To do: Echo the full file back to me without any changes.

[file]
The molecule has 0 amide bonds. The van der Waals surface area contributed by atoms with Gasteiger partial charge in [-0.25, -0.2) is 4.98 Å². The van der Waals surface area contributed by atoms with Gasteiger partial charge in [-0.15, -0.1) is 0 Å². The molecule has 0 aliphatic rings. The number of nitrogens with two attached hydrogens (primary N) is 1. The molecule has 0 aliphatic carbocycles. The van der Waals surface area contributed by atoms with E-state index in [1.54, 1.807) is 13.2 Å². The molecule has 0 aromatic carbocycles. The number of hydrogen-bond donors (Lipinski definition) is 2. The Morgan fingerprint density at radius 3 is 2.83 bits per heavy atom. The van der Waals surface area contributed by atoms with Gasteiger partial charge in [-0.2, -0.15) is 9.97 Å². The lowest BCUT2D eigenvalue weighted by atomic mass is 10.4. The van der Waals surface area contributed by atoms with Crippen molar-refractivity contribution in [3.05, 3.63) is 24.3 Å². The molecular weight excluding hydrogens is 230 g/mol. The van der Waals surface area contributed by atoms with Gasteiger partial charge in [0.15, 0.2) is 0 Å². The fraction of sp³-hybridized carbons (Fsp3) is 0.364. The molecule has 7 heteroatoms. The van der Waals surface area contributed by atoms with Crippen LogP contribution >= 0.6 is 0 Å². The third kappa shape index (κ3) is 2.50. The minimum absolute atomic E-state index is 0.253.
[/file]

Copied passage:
The molecule has 0 amide bonds. The van der Waals surface area contributed by atoms with Gasteiger partial charge in [-0.25, -0.2) is 4.98 Å². The van der Waals surface area contributed by atoms with Gasteiger partial charge in [-0.15, -0.1) is 0 Å². The molecule has 0 aliphatic rings. The number of nitrogens with two attached hydrogens (primary N) is 1. The molecule has 0 aliphatic carbocycles. The van der Waals surface area contributed by atoms with E-state index in [1.54, 1.807) is 13.2 Å². The molecule has 0 aromatic carbocycles. The number of hydrogen-bond donors (Lipinski definition) is 2. The Morgan fingerprint density at radius 3 is 2.83 bits per heavy atom. The van der Waals surface area contributed by atoms with Gasteiger partial charge in [-0.2, -0.15) is 9.97 Å². The lowest BCUT2D eigenvalue weighted by atomic mass is 10.4. The van der Waals surface area contributed by atoms with Crippen molar-refractivity contribution in [3.05, 3.63) is 24.3 Å². The molecular weight excluding hydrogens is 230 g/mol. The van der Waals surface area contributed by atoms with Gasteiger partial charge in [0.15, 0.2) is 0 Å². The fraction of sp³-hybridized carbons (Fsp3) is 0.364. The molecule has 7 heteroatoms. The van der Waals surface area contributed by atoms with Crippen LogP contribution >= 0.6 is 0 Å². The third kappa shape index (κ3) is 2.50. The minimum absolute atomic E-state index is 0.253.